A set of voluntary, risk-based industry standards and best practices aimed at helping private financial, health care, energy and other companies manage cybersecurity risks and targeted toward improving national and economic security was released this week by the Commerce Department’s National Institute of Standards and Technology (NIST) pursuant to Executive Order 13636 issued by President Barack Obama in 2013. The report – Framework for Improving Critical Infrastructure Cybersecurity – was a collaborative effort between the government and the private sector and recommends a wide range of best practices targeted toward reducing and better managing cybersecurity risks for companies whose systems and assets, whether physical or virtual, are vital to the United States. The framework is meant to provide a consistent approach for managing cybersecurity risks by helping companies identify their current cybersecurity levels, determine whether those levels are in in line with their current business structure, and establish goals to maintain an appropriate level of cybersecurity. Companies’ implementation is expected to vary according to their individual risks and to maximize the impact of each dollar spent. The NIST touted the voluntary framework as “the next step to improve the cybersecurity of our Nation’s critical infrastructure.” In issuing the report, the NIST noted that cybersecurity threats increasingly “exploit the increased complexity and connectivity of critical infrastructure systems, placing the Nation’s security, economy, and public safety and health at risk.” Cybersecurity risk also “affects a company’s bottom line” by driving up costs, impacting revenue and harming a company’s ability to innovate and maintain a loyal customer base, according to the report. Key industry concerns considered in drafting the report were the cost-effectiveness of cybersecurity risk measures and  the importance of avoiding undue regulatory requirements on businesses. The NIST plans to update the report as industry provides feedback on implementation of the new standards. The report also recommended companies pay close attention to the privacy and civil liberties implications that may arise when personal information is used, collected, processed, maintained, or disclosed in connection with an organization’s cybersecurity activities. While the report contained recommended actions including the incorporation of privacy principles like data minimization, some experts have expressed concern that the privacy provisions are weaker than they were in earlier drafts. Other criticism centered on the voluntary nature of the framework. Executive Order 13636 by President Obama  called for the development of a voluntary Cybersecurity Framework that provides a “prioritized, flexible, repeatable, performance-based, and cost-effective approach” to manage cybersecurity risk for those processes, information, and systems directly involved in the delivery of critical infrastructure services. It also required that any proposed framework include a methodology to protect privacy and civil liberties within cybersecurity programs.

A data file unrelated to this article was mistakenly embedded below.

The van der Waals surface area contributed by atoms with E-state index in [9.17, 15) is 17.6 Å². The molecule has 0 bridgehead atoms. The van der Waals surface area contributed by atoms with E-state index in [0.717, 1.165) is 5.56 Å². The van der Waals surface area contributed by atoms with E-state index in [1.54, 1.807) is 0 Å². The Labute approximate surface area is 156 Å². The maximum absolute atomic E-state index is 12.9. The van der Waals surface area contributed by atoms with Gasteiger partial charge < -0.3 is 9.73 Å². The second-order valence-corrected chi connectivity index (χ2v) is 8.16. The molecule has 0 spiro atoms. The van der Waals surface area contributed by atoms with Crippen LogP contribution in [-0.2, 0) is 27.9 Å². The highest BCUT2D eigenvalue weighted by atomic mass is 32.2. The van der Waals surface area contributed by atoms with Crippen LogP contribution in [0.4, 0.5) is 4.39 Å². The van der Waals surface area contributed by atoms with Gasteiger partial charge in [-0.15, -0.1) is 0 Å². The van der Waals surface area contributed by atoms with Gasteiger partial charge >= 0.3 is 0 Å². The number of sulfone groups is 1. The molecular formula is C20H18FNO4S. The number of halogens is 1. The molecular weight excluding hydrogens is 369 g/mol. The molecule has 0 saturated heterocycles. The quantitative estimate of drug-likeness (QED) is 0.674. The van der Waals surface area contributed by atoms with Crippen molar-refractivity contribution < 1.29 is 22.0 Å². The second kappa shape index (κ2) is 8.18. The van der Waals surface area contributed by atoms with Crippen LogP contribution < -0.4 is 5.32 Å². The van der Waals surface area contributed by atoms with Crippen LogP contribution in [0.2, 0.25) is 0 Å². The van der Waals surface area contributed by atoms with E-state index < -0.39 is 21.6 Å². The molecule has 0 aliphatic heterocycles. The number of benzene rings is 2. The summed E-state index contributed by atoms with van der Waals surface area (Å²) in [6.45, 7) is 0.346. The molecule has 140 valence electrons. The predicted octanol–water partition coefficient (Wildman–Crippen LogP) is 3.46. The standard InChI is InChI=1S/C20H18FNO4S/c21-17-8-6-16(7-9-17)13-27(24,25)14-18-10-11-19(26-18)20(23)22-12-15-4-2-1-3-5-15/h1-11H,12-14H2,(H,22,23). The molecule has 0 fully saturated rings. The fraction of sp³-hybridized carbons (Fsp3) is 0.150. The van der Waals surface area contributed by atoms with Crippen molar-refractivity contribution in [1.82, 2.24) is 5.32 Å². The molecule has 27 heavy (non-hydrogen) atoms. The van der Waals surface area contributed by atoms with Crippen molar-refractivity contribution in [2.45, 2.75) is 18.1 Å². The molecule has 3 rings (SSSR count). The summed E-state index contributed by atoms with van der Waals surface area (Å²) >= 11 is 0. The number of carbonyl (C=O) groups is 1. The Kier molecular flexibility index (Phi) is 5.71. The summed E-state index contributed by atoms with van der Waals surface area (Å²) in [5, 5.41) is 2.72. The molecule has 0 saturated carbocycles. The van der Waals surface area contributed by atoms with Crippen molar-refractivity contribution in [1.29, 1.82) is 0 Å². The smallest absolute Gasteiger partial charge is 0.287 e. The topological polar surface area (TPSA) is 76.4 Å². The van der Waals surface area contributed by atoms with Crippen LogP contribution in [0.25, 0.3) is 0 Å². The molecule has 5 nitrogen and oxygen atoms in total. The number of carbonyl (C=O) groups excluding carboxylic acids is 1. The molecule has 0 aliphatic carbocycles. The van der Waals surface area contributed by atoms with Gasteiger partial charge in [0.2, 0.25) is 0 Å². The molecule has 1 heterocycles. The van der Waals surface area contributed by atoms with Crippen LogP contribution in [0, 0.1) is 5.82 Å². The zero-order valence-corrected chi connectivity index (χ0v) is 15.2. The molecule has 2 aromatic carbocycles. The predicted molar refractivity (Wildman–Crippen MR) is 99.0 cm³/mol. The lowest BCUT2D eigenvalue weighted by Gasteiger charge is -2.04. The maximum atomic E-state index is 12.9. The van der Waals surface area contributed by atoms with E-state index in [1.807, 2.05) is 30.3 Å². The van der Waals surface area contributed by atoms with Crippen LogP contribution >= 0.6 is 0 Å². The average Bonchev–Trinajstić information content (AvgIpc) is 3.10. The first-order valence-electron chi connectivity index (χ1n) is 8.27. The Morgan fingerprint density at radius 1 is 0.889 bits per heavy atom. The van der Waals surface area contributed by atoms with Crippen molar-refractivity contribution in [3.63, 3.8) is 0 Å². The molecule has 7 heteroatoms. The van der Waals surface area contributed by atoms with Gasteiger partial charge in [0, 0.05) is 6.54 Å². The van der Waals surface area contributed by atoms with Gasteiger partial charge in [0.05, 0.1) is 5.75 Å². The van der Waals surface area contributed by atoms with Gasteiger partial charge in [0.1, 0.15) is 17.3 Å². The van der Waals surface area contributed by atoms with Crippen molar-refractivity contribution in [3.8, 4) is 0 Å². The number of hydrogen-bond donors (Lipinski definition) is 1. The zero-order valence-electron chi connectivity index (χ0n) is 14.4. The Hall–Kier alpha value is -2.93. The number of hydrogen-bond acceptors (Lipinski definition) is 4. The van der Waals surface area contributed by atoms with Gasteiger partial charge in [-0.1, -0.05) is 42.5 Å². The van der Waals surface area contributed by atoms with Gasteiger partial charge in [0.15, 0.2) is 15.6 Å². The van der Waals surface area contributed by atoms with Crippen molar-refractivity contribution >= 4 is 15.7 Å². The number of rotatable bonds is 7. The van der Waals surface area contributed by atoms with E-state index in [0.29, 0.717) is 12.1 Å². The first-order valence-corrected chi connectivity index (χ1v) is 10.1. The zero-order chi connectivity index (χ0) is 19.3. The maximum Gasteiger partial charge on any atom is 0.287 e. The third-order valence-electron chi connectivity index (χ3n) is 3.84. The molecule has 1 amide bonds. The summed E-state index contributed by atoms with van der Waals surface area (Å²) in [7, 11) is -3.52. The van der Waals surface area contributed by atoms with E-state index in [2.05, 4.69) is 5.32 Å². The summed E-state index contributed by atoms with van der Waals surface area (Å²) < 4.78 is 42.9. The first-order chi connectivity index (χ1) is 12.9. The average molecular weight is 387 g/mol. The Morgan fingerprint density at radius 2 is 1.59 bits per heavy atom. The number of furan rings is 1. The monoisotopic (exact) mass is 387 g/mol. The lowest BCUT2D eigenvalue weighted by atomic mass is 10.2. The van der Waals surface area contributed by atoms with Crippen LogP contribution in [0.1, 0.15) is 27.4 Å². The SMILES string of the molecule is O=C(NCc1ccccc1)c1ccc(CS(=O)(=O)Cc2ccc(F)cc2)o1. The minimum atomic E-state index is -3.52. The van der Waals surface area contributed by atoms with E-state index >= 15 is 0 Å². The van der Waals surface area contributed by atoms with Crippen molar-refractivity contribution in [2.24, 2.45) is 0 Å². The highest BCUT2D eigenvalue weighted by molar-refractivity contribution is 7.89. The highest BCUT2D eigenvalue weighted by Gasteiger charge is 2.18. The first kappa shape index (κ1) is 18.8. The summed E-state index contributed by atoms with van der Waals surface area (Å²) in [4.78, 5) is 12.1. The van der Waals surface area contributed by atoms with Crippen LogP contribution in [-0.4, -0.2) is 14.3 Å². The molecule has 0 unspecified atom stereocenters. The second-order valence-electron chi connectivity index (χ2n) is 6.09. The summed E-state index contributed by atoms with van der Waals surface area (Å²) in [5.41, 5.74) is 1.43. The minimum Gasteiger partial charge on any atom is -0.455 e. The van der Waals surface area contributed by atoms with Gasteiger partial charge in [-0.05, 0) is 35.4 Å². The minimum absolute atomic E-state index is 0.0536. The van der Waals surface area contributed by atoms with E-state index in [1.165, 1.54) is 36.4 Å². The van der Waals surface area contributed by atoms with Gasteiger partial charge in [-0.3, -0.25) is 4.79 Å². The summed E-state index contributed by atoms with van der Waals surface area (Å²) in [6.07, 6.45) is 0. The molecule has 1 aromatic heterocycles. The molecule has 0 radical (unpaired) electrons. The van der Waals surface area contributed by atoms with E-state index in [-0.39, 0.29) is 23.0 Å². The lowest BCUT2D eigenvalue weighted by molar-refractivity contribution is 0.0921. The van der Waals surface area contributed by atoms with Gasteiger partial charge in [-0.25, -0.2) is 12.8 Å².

Tip: Regardless of whether a business might be viewed as “vital to the nation’s critical infrastructure” by the NIST or others, all companies would be well served to consider and review the industry standards and best practices cited in the NIST report. While the framework is voluntary and applies only to certain industries, courts and regulators around the country may look to these standards as a baseline for determining whether companies, in any industry, adequately protected their data.